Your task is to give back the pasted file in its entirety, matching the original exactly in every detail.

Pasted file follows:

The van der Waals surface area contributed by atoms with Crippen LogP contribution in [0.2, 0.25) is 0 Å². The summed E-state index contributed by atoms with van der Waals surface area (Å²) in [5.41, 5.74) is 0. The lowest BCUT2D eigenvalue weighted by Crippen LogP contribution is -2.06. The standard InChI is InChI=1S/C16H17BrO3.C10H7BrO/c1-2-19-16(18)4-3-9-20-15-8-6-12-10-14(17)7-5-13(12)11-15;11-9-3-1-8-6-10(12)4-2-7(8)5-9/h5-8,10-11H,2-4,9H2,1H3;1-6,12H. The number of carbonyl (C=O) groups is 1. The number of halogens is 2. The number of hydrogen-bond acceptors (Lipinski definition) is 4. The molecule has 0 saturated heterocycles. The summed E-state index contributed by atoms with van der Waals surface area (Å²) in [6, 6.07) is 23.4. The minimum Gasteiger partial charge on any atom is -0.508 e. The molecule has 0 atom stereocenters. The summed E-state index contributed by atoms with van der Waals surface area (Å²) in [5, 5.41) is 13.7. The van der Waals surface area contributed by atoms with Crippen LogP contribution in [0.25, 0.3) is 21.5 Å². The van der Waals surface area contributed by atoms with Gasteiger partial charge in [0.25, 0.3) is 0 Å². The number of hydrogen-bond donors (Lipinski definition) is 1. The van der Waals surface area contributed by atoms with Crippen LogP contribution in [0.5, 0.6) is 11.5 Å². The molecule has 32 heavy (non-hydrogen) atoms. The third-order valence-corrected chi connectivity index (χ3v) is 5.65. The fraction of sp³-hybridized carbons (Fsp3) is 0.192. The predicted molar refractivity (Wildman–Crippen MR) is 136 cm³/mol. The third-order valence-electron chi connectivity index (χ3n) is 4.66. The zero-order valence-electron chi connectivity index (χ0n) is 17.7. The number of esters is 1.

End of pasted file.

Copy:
The van der Waals surface area contributed by atoms with Crippen LogP contribution in [0.2, 0.25) is 0 Å². The summed E-state index contributed by atoms with van der Waals surface area (Å²) in [5.41, 5.74) is 0. The lowest BCUT2D eigenvalue weighted by Crippen LogP contribution is -2.06. The standard InChI is InChI=1S/C16H17BrO3.C10H7BrO/c1-2-19-16(18)4-3-9-20-15-8-6-12-10-14(17)7-5-13(12)11-15;11-9-3-1-8-6-10(12)4-2-7(8)5-9/h5-8,10-11H,2-4,9H2,1H3;1-6,12H. The number of carbonyl (C=O) groups is 1. The number of halogens is 2. The number of hydrogen-bond acceptors (Lipinski definition) is 4. The molecule has 0 saturated heterocycles. The summed E-state index contributed by atoms with van der Waals surface area (Å²) in [6, 6.07) is 23.4. The minimum Gasteiger partial charge on any atom is -0.508 e. The molecule has 0 atom stereocenters. The summed E-state index contributed by atoms with van der Waals surface area (Å²) in [5, 5.41) is 13.7. The van der Waals surface area contributed by atoms with Crippen LogP contribution in [0.25, 0.3) is 21.5 Å². The van der Waals surface area contributed by atoms with Gasteiger partial charge in [0.25, 0.3) is 0 Å². The number of hydrogen-bond donors (Lipinski definition) is 1. The van der Waals surface area contributed by atoms with Crippen LogP contribution in [0.5, 0.6) is 11.5 Å². The molecule has 32 heavy (non-hydrogen) atoms. The third-order valence-corrected chi connectivity index (χ3v) is 5.65. The fraction of sp³-hybridized carbons (Fsp3) is 0.192. The predicted molar refractivity (Wildman–Crippen MR) is 136 cm³/mol. The third-order valence-electron chi connectivity index (χ3n) is 4.66. The zero-order valence-electron chi connectivity index (χ0n) is 17.7. The number of esters is 1.